34.3 Wave-particle duality by Benjamin Crowell,licensed under the .
How can light be both a particle and a wave? We are now ready to resolve this seeming contradiction. Often in science when something seems paradoxical, it's because we either don't define our terms carefully, or don't test our ideas against any specific real-world situation. Let's define particles and waves as follows:
As a real-world check on our philosophizing, there is one particular experiment that works perfectly. We set up a double-slit interference experiment that we know will produce a diffraction pattern if light is an honest-to-goodness wave, but we detect the light with a detector that is capable of sensing individual photons, e.g., a digital camera. To make it possible to pick out individual dots from individual photons, we must use filters to cut down the intensity of the light to a very low level, just as in the photos by Prof. Page in section . The whole thing is sealed inside a light-tight box. The results are shown in figure . (In fact, the similar figures in section are simply cutouts from these figures.)
Neither the pure wave theory nor the pure particle theory can explain the results. If light was only a particle and not a wave, there would be no interference effect. The result of the experiment would be like firing a hail of bullets through a double slit, . Only two spots directly behind the slits would be hit.
If, on the other hand, light was only a wave and not a particle, we would get the same kind of diffraction pattern that would happen with a water wave, . There would be no discrete dots in the photo, only a diffraction pattern that shaded smoothly between light and dark.
Applying the definitions to this experiment, light must be both a particle and a wave. It is a wave because it exhibits interference effects. At the same time, the fact that the photographs contain discrete dots is a direct demonstration that light refuses to be split into units of less than a single photon. There can only be whole numbers of photons: four photons in figure /3, for example.
One possible interpretation of wave-particle duality that occurred to physicists early in the game was that perhaps the interference effects came from photons interacting with each other. By analogy, a water wave consists of moving water molecules, and interference of water waves results ultimately from all the mutual pushes and pulls of the molecules. This interpretation was conclusively disproved by G.I. Taylor, a student at Cambridge. The demonstration by Prof. Page that we've just been discussing is essentially a modernized version of Taylor's work. Taylor reasoned that if interference effects came from photons interacting with each other, a bare minimum of two photons would have to be present at the same time to produce interference. By making the light source extremely dim, we can be virtually certain that there are never two photons in the box at the same time. In figure , the intensity of the light has been cut down so much by the absorbers that if it was in the open, the average separation between photons would be on the order of a kilometer! At any given moment, the number of photons in the box is most likely to be zero. It is virtually certain that there were never two photons in the box at once.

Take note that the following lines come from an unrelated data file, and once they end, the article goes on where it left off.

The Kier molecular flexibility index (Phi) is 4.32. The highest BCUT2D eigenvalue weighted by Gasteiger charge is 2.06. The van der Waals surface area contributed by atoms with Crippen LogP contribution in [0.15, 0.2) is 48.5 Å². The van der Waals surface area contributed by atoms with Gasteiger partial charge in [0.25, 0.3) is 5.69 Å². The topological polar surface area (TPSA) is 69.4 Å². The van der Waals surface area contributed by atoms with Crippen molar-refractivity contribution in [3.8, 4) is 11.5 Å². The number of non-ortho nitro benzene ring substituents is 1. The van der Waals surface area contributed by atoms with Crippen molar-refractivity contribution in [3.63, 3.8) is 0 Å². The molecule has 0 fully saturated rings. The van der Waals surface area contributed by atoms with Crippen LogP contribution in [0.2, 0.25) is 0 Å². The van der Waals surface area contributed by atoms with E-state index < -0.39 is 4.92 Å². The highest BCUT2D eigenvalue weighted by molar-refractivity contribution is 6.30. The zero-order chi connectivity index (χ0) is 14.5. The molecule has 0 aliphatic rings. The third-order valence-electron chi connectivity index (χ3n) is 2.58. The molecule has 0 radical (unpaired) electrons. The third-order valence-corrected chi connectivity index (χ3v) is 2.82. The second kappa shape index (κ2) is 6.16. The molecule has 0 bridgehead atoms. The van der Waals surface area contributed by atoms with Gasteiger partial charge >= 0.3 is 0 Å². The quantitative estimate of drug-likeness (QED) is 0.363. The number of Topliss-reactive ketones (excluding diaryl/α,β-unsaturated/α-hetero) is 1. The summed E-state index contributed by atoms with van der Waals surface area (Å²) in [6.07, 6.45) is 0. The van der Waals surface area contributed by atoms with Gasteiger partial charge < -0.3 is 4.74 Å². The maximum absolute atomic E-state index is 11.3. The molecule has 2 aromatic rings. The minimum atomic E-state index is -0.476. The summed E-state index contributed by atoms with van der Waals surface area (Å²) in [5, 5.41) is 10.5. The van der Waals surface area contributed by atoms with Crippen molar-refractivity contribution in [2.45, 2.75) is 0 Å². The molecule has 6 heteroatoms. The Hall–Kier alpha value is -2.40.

If a single photon can demonstrate double-slit interference, then which slit did it pass through? The unavoidable answer must be that it passes through both! This might not seem so strange if we think of the photon as a wave, but it is highly counterintuitive if we try to visualize it as a particle. The moral is that we should not think in terms of the path of a photon. Like the fully human and fully divine Jesus of Christian theology, a photon is supposed to be 100% wave and 100% particle. If a photon had a well defined path, then it would not demonstrate wave superposition and interference effects, contradicting its wave nature. (In the next chapter we will discuss the Heisenberg uncertainty principle, which gives a numerical way of approaching this issue.)
A second possible explanation of wave-particle duality was taken seriously in the early history of quantum mechanics. What if the photon particle is like a surfer riding on top of its accompanying wave? As the wave travels along, the particle is pushed, or “piloted” by it. Imagining the particle and the wave as two separate entities allows us to avoid the seemingly paradoxical idea that a photon is both at once. The wave happily does its wave tricks, like superposition and interference, and the particle acts like a respectable particle, resolutely refusing to be in two different places at once. If the wave, for instance, undergoes destructive interference, becoming nearly zero in a particular region of space, then the particle simply is not guided into that region.
The problem with the pilot wave interpretation is that the only way it can be experimentally tested or verified is if someone manages to detach the particle from the wave, and show that there really are two entities involved, not just one. Part of the scientific method is that hypotheses are supposed to be experimentally testable. Since nobody has ever managed to separate the wavelike part of a photon from the particle part, the interpretation is not useful or meaningful in a scientific sense.